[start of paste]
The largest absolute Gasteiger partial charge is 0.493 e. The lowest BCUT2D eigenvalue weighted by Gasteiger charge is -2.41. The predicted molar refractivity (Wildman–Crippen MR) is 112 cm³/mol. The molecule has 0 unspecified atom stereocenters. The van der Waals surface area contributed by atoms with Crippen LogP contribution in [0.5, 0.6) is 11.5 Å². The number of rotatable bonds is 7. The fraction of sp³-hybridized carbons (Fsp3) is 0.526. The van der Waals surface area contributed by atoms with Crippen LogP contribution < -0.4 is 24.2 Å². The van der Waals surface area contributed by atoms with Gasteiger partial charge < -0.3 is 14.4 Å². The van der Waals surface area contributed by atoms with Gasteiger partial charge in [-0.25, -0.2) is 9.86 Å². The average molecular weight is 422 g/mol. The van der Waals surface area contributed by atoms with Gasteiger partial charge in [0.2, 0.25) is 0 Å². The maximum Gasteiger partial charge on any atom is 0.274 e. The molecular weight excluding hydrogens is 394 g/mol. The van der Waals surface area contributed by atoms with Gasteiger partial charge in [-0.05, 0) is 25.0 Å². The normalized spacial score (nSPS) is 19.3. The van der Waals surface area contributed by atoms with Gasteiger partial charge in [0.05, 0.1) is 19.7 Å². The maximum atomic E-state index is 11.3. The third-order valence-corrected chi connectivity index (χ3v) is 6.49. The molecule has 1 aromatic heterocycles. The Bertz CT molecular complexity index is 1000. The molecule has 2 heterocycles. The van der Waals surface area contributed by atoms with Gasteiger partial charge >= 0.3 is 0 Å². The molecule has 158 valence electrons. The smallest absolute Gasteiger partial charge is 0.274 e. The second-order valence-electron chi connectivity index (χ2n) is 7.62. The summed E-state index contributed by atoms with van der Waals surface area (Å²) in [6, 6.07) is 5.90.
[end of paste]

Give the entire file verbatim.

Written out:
The largest absolute Gasteiger partial charge is 0.493 e. The lowest BCUT2D eigenvalue weighted by Gasteiger charge is -2.41. The predicted molar refractivity (Wildman–Crippen MR) is 112 cm³/mol. The molecule has 0 unspecified atom stereocenters. The van der Waals surface area contributed by atoms with Crippen LogP contribution in [0.5, 0.6) is 11.5 Å². The number of rotatable bonds is 7. The fraction of sp³-hybridized carbons (Fsp3) is 0.526. The van der Waals surface area contributed by atoms with Crippen LogP contribution < -0.4 is 24.2 Å². The van der Waals surface area contributed by atoms with Gasteiger partial charge < -0.3 is 14.4 Å². The van der Waals surface area contributed by atoms with Gasteiger partial charge in [-0.25, -0.2) is 9.86 Å². The average molecular weight is 422 g/mol. The van der Waals surface area contributed by atoms with Gasteiger partial charge in [0.2, 0.25) is 0 Å². The maximum Gasteiger partial charge on any atom is 0.274 e. The molecular weight excluding hydrogens is 394 g/mol. The van der Waals surface area contributed by atoms with Gasteiger partial charge in [-0.05, 0) is 25.0 Å². The normalized spacial score (nSPS) is 19.3. The van der Waals surface area contributed by atoms with Gasteiger partial charge in [0.05, 0.1) is 19.7 Å². The maximum atomic E-state index is 11.3. The third-order valence-corrected chi connectivity index (χ3v) is 6.49. The molecule has 1 aromatic heterocycles. The Bertz CT molecular complexity index is 1000. The molecule has 2 heterocycles. The van der Waals surface area contributed by atoms with Gasteiger partial charge >= 0.3 is 0 Å². The molecule has 158 valence electrons. The smallest absolute Gasteiger partial charge is 0.274 e. The second-order valence-electron chi connectivity index (χ2n) is 7.62. The summed E-state index contributed by atoms with van der Waals surface area (Å²) in [6, 6.07) is 5.90.